“Wrong Lap” is probably the track that is most typical of my style. With this track I wanted to kind of relax a bit and let the more minimal side of things come out. The title also has a story that goes back to my family history—I haven’t discussed it before, so I’m not sure whether I should reveal it all now! It’s about sitting on the wrong lap, in terms of the wrong person’s lap. It has nothing to do with motor sport. A lot of this album is actually connected to anecdotes from my family life, going back over a long period of time.
With “Mantasy” I think listeners really arrive in the musical world of the album. It’s a heavily italo disco track. Italo disco is one of the foundations of my musical universe, which I’ve always been able to come back to since I was a teenager, so it was clear that italo disco would play a central role in the album. A lot of people don’t like the name, particularly as the title of the album, but for me it just sounds really disco. It doesn’t refer to anything concrete, it’s a fantasy title. People can make of it what they will.
“Roses” has this fairytale, secret, spaced-out quality to it, but I’m certainly staying with the same theme.
This is not really meant to be fully-fledged track, it’s more of a short middle point to the album. Like other people, nature and natural sounds play an important role in my life, and “Baumhaus” is a little ode to my life in my apartment directly opposite a park, and to the swarms of green parrots that escaped from the zoo and now fly past every now and then.
7. “Rudi Was A Punk”
This track is the black sheep of the album. The title refers to the song by the Ramones called “Judy Is A Punk”. Rudi was my uncle who recently died. He was also the black sheep of the family—a committed anarchist with a strong character, who stood up to those who he thought were out of line, whether it be the church or old Nazis. He used to really light up family gatherings with great regularity.
8. “Voigt Kampff Test”
The title is taken from the Blade Runner movie, which is a great film. I don’t think I’ve watched the whole film enough times, I always seem to fall asleep when I sit down to watch it! The soundtrack by Vangelis was significant in some ways. Back in the italo disco phase, lots of producers were using science fiction themes as influence for their work. I’m not a big science fiction fan or anything, but some of those futuristic electronic soundtracks are pretty cool.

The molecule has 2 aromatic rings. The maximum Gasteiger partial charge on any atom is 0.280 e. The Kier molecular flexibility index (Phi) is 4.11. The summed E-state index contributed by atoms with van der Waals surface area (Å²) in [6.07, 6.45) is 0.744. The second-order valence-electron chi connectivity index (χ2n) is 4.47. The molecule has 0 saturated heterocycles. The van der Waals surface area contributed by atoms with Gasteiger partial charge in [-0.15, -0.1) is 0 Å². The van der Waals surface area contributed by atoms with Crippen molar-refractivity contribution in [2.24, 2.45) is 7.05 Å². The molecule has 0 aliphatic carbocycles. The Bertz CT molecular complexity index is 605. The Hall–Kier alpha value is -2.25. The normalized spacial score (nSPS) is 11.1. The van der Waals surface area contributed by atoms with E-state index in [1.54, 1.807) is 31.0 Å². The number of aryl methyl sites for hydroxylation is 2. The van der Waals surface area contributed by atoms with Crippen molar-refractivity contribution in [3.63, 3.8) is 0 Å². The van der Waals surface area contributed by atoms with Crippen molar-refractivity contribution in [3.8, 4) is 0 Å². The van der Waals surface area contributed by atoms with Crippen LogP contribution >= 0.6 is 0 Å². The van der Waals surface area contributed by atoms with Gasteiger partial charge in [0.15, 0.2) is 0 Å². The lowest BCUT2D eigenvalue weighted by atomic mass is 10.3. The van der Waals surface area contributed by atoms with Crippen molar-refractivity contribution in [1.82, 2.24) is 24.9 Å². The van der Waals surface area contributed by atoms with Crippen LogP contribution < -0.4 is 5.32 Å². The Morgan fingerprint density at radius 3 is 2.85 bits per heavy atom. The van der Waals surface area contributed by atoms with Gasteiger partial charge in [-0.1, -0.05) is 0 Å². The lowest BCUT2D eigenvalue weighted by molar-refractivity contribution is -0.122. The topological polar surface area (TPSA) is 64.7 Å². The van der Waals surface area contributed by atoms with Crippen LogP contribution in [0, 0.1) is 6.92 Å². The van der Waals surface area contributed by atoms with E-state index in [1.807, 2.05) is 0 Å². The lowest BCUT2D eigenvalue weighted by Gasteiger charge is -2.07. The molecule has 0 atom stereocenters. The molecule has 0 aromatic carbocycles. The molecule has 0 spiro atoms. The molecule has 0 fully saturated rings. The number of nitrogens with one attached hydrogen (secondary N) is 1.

9. “Neue Furche”
It’s certainly a hard track. The title is a reference to the New Groove label, but also goes back to the time when Madonna’s “Into the Groove” came out. Back then I looked up the word “groove” in the dictionary and the word “Furche” [furrow] was there, and at first I totally didn’t get why Madonna would be singing about agriculture. I found that a funny idea for a song title.
10. “Good Times” feat. Jeppe
I think you could interpret this song in two ways: First you could see it as a romantic love song. Often when I am in restaurants I notice couples, both with their smartphones in their hand, looking very busy trying. I think of them trying to plan their holidays or whatever in order to get away and have a good time. The other way to see it is as a reference to classic disco hedonism, where people hit the dancefloor just to listen to a great track and dance like crazy. It serves as a kind of happy end to the album as people leave the world that the music has created.